The difference between observation TYPE and QUANTITY
Since DART is designed to assimilate data from any data source into any model, the assimilation algorithms need a way to define how observational data sources relate to model state variables.
DART does this by defining a single generic observation QUANTITY, such as zonal wind, and mapping many specific observation TYPEs, corresponding to source observations, to the single QUANTITY.
For example, QuikSCAT and radiosondes are both capable of measuring zonal wind. DART defines two observation TYPEs:
QKSWND_U_WIND_COMPONENTfor the QuikSCAT observations of zonal wind
RADIOSONDE_U_WIND_COMPONENTfor the radiosonde observations of zonal wind
and relates both of these TYPES to a single QUANTITY: QTY_U_WIND_COMPONENT.
Thus TYPE and QUANTITY have a many-to-one relationship. This distinction enables you to assimilate or evaluate observation platforms independently of one another with a single observation sequence file; reducing the possibility of error.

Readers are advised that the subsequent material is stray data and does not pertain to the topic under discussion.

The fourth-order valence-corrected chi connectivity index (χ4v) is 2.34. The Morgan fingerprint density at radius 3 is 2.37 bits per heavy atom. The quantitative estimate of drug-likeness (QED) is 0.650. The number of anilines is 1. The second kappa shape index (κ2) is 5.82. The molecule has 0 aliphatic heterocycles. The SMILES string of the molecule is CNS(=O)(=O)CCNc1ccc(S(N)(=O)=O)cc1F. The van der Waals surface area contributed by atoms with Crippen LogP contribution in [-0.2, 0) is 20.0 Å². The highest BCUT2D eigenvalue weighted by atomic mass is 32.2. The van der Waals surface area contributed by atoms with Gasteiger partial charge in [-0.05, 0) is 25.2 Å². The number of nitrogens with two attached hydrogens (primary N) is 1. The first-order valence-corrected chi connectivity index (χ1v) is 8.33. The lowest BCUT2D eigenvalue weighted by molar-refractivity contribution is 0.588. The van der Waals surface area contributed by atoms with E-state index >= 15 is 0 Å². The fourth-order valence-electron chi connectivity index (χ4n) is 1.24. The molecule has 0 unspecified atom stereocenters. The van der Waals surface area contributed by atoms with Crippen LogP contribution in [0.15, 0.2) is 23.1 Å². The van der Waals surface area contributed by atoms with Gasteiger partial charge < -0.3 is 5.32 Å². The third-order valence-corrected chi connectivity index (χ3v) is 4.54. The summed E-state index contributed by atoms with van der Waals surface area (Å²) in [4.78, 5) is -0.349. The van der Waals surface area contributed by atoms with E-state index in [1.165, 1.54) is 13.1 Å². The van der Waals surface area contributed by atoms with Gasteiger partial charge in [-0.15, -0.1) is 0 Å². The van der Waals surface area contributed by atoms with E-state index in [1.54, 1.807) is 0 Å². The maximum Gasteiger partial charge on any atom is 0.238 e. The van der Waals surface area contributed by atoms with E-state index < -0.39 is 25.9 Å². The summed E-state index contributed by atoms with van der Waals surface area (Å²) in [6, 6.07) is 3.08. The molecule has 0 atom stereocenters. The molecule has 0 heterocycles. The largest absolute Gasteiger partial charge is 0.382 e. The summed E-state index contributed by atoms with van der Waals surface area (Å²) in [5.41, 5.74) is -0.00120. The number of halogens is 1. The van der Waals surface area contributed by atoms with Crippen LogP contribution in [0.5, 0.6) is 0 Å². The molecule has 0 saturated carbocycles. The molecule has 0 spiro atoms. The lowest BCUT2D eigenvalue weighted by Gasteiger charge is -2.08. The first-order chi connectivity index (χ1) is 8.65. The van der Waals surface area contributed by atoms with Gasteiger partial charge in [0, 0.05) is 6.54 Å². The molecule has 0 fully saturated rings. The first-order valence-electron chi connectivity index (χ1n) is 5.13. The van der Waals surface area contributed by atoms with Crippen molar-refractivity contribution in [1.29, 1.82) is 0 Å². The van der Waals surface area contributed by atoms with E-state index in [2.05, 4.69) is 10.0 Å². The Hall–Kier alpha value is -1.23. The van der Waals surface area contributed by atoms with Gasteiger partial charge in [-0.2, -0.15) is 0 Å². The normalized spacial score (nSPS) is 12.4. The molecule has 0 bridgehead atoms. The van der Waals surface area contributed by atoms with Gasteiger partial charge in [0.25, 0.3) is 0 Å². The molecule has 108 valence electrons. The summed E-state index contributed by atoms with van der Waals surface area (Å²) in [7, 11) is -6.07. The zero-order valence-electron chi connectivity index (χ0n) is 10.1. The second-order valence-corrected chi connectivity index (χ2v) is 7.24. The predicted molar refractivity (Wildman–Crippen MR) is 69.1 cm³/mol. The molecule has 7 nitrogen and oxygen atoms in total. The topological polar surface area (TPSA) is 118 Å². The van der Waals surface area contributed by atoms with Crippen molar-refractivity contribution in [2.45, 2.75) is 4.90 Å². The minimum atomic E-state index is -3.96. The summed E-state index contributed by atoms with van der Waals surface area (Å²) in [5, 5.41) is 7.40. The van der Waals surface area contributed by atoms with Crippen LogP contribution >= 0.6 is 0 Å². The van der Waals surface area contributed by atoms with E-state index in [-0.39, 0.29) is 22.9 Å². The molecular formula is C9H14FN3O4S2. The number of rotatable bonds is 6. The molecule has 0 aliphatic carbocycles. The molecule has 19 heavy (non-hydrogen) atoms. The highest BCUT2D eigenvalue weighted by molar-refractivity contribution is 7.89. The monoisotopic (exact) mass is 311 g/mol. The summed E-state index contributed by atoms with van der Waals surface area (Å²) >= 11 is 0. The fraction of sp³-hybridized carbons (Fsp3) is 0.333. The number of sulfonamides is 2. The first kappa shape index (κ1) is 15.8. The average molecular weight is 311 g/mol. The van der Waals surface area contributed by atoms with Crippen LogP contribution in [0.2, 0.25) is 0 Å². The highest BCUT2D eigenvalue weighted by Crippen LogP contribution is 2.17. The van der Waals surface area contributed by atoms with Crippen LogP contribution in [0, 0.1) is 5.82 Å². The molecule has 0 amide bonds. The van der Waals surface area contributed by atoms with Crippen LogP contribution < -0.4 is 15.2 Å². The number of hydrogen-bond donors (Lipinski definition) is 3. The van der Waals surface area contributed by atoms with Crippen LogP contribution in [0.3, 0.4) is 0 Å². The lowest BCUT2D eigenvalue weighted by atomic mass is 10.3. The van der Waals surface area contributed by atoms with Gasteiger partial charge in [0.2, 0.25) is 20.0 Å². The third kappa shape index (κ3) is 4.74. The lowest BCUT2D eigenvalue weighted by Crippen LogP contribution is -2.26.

The forward observation operators are implemented based on observation QUANTITY. When requested, the model generates a QTY_U_WIND_COMPONENT, it doesn’t need to know that it will be compared to an observation from QuikSCAT or one from a radiosonde.
It is usually scientifically very interesting to be able to compare the assimilations one TYPE of observation verus another. An observation sequence file can have many types of observations. DART has the capability to assimilate (or evaluate) any combination of observation types without getting bogged down in dataset management. The same observation sequence can be used for experiments that include or exclude certain observation types. This procedure can ensure that you are actually performing the experiment that you think you are performing.